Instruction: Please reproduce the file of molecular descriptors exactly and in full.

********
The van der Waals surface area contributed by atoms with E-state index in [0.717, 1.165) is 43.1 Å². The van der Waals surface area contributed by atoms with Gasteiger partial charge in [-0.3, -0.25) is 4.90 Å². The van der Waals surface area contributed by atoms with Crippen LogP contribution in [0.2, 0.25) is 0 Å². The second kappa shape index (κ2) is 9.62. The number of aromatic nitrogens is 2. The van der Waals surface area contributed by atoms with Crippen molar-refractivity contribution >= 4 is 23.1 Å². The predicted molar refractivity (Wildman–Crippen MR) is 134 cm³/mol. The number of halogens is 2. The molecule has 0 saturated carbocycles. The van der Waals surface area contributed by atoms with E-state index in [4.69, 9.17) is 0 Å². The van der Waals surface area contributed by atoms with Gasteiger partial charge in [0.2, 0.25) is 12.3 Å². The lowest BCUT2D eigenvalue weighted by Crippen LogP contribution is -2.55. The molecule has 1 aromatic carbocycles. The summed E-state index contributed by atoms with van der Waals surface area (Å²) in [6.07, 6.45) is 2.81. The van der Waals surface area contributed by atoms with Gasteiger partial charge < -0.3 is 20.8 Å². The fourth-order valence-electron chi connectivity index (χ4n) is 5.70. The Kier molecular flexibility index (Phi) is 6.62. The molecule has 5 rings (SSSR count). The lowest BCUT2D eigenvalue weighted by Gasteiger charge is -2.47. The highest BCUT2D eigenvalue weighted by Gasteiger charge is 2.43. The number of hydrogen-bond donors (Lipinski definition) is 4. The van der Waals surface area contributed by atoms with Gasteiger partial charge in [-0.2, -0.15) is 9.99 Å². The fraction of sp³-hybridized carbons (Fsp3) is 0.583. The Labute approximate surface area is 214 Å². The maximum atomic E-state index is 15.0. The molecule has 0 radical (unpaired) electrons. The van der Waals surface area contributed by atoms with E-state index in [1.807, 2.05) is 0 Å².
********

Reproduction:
The van der Waals surface area contributed by atoms with E-state index in [0.717, 1.165) is 43.1 Å². The van der Waals surface area contributed by atoms with Gasteiger partial charge in [-0.3, -0.25) is 4.90 Å². The van der Waals surface area contributed by atoms with Crippen LogP contribution in [0.2, 0.25) is 0 Å². The second kappa shape index (κ2) is 9.62. The number of aromatic nitrogens is 2. The van der Waals surface area contributed by atoms with Crippen molar-refractivity contribution >= 4 is 23.1 Å². The predicted molar refractivity (Wildman–Crippen MR) is 134 cm³/mol. The number of halogens is 2. The molecule has 0 saturated carbocycles. The van der Waals surface area contributed by atoms with E-state index in [4.69, 9.17) is 0 Å². The van der Waals surface area contributed by atoms with Gasteiger partial charge in [0.2, 0.25) is 12.3 Å². The lowest BCUT2D eigenvalue weighted by Crippen LogP contribution is -2.55. The molecule has 1 aromatic carbocycles. The summed E-state index contributed by atoms with van der Waals surface area (Å²) in [6.07, 6.45) is 2.81. The van der Waals surface area contributed by atoms with Gasteiger partial charge < -0.3 is 20.8 Å². The fourth-order valence-electron chi connectivity index (χ4n) is 5.70. The Kier molecular flexibility index (Phi) is 6.62. The molecule has 5 rings (SSSR count). The lowest BCUT2D eigenvalue weighted by Gasteiger charge is -2.47. The highest BCUT2D eigenvalue weighted by Gasteiger charge is 2.43. The number of hydrogen-bond donors (Lipinski definition) is 4. The van der Waals surface area contributed by atoms with Gasteiger partial charge in [-0.2, -0.15) is 9.99 Å². The fraction of sp³-hybridized carbons (Fsp3) is 0.583. The Labute approximate surface area is 214 Å². The maximum atomic E-state index is 15.0. The molecule has 0 radical (unpaired) electrons. The van der Waals surface area contributed by atoms with E-state index in [1.807, 2.05) is 0 Å².